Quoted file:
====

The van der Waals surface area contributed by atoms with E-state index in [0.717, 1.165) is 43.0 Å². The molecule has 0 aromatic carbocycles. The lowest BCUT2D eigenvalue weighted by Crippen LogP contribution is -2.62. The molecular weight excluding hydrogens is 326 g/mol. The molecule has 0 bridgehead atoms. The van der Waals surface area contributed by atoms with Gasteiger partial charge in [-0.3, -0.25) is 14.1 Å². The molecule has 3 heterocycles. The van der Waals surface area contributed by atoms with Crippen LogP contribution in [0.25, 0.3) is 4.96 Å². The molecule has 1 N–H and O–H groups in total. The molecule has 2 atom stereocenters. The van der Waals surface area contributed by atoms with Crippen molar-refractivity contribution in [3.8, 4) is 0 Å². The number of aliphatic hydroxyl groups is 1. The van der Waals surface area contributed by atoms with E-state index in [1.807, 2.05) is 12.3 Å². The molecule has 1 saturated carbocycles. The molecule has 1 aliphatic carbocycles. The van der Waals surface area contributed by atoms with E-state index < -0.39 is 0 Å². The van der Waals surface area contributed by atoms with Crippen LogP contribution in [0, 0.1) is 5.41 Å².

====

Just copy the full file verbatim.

The van der Waals surface area contributed by atoms with E-state index in [0.717, 1.165) is 43.0 Å². The molecule has 0 aromatic carbocycles. The lowest BCUT2D eigenvalue weighted by Crippen LogP contribution is -2.62. The molecular weight excluding hydrogens is 326 g/mol. The molecule has 0 bridgehead atoms. The van der Waals surface area contributed by atoms with Gasteiger partial charge in [-0.3, -0.25) is 14.1 Å². The molecule has 3 heterocycles. The van der Waals surface area contributed by atoms with Crippen LogP contribution in [0.25, 0.3) is 4.96 Å². The molecule has 1 N–H and O–H groups in total. The molecule has 2 atom stereocenters. The van der Waals surface area contributed by atoms with Crippen molar-refractivity contribution in [3.8, 4) is 0 Å². The number of aliphatic hydroxyl groups is 1. The van der Waals surface area contributed by atoms with E-state index in [1.807, 2.05) is 12.3 Å². The molecule has 1 saturated carbocycles. The molecule has 1 aliphatic carbocycles. The van der Waals surface area contributed by atoms with E-state index < -0.39 is 0 Å². The van der Waals surface area contributed by atoms with Crippen LogP contribution in [0, 0.1) is 5.41 Å².